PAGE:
As cybercriminals are exploiting weaknesses in Centreon monitoring software and our customers may be at risk, we thought it would be a good idea to give some details on how to detect this software Internet exposure using our data. Let’s dive into different options for doing so.
Identifying Centreon patterns using the data field
The data field is a full-text search field. That means you can search using words or phrases within raw data responses from our application probes. This field is available in most of our different categories of information (see standard information categories and entreprise information categories). For this post, we will focus on the datascan category.
Centreon software has different patterns we can use to accurately identify it. We can use 2 different patterns for doing so:
category:datascan data:"<img src=\"img/centreon.png\" alt=\"Centreon Logo\" title=\"Centreon Logo\" />" category:datascan data:"<a href=\"mailto:firstname.lastname@example.org\">Centreon</a>"
If you use this query with our beta Web site, you will have such a result:
With this pattern, we identify 570 exposed devices. Using the second pattern, we identify 400 devices.
Another way is using app.http.title field
The app.http.title field is also a full-text search field. But we can use it to match against a complete phrase if we want to. This is the data you get in the title HTML tag:
category:datascan app.http.title:"Centreon - IT & Network Monitoring"
This time, we identify 601 devices. But as we have analyzed our data, we know that the “Centreon” string may differ as it may be customized. So let’s rewrite our search using less words like this:
category:datascan app.http.title:"IT & Network Monitoring"
612 devices are now found.
Using an OR query to combine them all
Now, that would be great to perform an OR query. It is, in fact, a new feature of our language currently in beta and only available on https://beta.onyphe.io. This is part of our advanced query language functions available to “Lion View” and “Eagle View (unlimited)” subscriptions. The OR query is usable by preceding the wanted field by a question mark (? character).
The new language performs a search against datascan category by default, so you can skip the category:datascan part:
?app.http.title:"Centreon - IT & Network Monitoring" ?data:"<a href=\"mailto:email@example.com\">Centreon</a>" ?data:"<img src=\"img/centreon.png\" alt=\"Centreon Logo\" title=\"Centreon Logo\" />"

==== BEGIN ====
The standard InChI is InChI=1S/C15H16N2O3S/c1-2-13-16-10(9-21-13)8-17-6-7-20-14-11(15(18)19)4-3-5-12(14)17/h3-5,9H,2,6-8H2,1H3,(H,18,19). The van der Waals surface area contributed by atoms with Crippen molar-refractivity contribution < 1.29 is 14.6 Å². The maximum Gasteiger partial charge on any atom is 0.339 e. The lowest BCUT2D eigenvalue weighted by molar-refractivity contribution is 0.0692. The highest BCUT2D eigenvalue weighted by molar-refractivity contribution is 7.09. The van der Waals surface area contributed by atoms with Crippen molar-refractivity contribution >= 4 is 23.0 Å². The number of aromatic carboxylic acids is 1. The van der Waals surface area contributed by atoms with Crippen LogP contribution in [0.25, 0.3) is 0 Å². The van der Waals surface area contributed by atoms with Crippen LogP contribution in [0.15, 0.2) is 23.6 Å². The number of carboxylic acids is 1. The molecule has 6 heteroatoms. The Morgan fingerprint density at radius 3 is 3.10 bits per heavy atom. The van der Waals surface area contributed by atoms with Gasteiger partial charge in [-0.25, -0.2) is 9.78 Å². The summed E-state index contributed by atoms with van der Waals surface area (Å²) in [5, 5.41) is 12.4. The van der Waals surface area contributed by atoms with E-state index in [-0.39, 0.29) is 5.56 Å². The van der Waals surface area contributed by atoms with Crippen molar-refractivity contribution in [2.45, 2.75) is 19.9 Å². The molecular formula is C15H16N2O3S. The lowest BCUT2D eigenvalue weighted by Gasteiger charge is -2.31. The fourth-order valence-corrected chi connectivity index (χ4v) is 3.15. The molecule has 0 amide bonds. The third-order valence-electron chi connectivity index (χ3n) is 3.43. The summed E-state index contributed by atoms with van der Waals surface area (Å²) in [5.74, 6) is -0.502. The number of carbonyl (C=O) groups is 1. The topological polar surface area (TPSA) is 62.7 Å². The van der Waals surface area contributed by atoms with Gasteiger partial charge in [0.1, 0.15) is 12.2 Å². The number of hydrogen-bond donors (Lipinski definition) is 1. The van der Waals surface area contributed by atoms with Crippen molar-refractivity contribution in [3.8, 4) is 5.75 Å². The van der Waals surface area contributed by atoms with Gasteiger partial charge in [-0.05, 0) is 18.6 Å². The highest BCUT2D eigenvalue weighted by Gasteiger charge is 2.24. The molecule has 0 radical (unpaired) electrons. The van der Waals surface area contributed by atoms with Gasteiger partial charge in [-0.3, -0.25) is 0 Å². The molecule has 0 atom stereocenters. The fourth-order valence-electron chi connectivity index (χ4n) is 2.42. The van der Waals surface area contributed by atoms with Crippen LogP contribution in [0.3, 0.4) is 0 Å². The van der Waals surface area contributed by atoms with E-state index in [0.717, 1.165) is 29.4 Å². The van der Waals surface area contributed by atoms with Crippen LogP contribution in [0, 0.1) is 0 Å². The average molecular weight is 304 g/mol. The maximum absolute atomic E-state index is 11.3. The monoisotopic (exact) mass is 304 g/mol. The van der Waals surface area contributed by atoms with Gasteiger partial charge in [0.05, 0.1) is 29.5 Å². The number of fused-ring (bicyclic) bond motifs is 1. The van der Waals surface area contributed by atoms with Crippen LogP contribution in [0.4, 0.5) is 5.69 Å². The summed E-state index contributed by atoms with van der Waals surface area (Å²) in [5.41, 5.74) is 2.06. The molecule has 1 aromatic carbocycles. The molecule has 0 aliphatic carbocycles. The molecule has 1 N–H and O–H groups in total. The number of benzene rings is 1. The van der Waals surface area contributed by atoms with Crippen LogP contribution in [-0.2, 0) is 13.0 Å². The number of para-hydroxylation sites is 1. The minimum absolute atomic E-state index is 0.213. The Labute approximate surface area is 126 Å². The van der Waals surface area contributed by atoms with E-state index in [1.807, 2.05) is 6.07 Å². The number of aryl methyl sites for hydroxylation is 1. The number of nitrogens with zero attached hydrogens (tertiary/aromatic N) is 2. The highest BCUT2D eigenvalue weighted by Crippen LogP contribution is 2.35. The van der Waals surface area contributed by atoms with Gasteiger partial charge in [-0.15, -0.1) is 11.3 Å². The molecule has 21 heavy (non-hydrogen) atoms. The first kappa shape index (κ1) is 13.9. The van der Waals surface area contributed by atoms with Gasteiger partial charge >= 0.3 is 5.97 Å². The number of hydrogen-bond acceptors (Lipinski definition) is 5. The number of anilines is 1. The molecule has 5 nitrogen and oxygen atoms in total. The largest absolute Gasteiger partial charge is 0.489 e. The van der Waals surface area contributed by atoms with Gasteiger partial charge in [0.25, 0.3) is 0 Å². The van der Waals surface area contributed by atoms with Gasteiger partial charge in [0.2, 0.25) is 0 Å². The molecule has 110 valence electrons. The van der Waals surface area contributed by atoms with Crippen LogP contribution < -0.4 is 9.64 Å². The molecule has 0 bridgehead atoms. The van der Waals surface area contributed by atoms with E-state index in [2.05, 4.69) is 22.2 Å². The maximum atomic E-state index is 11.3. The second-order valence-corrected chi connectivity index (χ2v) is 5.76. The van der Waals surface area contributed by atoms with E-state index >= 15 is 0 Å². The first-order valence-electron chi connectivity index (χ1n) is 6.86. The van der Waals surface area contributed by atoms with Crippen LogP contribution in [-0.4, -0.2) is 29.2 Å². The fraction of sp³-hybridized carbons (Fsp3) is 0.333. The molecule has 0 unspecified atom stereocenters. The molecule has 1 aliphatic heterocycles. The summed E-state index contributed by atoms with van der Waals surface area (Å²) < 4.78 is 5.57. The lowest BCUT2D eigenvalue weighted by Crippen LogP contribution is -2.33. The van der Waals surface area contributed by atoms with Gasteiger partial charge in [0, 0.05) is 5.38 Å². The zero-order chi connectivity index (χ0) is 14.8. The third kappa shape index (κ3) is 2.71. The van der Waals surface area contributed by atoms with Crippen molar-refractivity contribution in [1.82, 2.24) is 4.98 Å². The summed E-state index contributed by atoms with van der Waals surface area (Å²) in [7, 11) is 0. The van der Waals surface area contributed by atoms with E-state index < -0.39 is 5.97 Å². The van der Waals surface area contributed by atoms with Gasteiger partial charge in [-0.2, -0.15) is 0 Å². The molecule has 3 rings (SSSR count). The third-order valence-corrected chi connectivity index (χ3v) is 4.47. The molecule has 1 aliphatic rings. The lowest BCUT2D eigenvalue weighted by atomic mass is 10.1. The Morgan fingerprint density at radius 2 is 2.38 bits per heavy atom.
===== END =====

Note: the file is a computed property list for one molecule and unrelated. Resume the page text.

Which gives us 623 results.
But there are more ways of finding them
Maybe these patterns are not enough as the patterns were not available at the time of scanning, for instance. So we can search against 2 more fields: url and host.
A standard way of exposing a software on a Web site is to give it a base URL with the name of the software you want to give access to. By using a wildcard query against the url field, you can find potentially more exposed devices:
More than 1,400 devices exposed.
When we perform DNS resolutions (forward and reverse), we split the fields into different other fields to make it easy to search using them. These fields are not subject to full-text searches, we can only use them in wildcard queries or exact match queries.
When we take a fully-qualified domain name (FQDN), we split it into the following new fields:
- host: the hostname part
- domain: the domain name
- subdomains: one or more subdomains
- tld: the top-level domain
Another standard practice is to name a computer based on its usage. For Centreon software, we could find exposed devices by using a host:centreon filter:
This yields us 2,276 devices.
Of course, you can combine all these filters and adding an orwildcard function to also match optionally against URLs:
?host:centreon -orwildcard:url,*centreon* ?app.http.title:"IT & Network Monitoring" ?data:"<a href=\"mailto:firstname.lastname@example.org\">Centreon</a>" ?data:"<img src=\"img/centreon.png\" alt=\"Centreon Logo\" title=\"Centreon Logo\" />"
We have a grand final result of 3,653 exposed devices.
Identification of assets made even easier
Of course, as data patterns are now identified, we have added them to our identification patterns to make it easier to search for next times. That is, we have added the Centreon product to assets we identify using others specific fields: device.class and app.http.component.product.
We believe asset categorization is a must have on any Internet exposed devices scanner and we use the device.class field for doing so. Knowing you have “VPN Server” or “Monitoring” device classes exposed is something you should really pay attention to.
As we have seen, we have accurate data and many specific fields to make it easy for you to find your Internet exposed devices. We hope you won’t be the next to fall for an unpatched system. Subscribe to one of our offers and quickly dive into your exposed devices.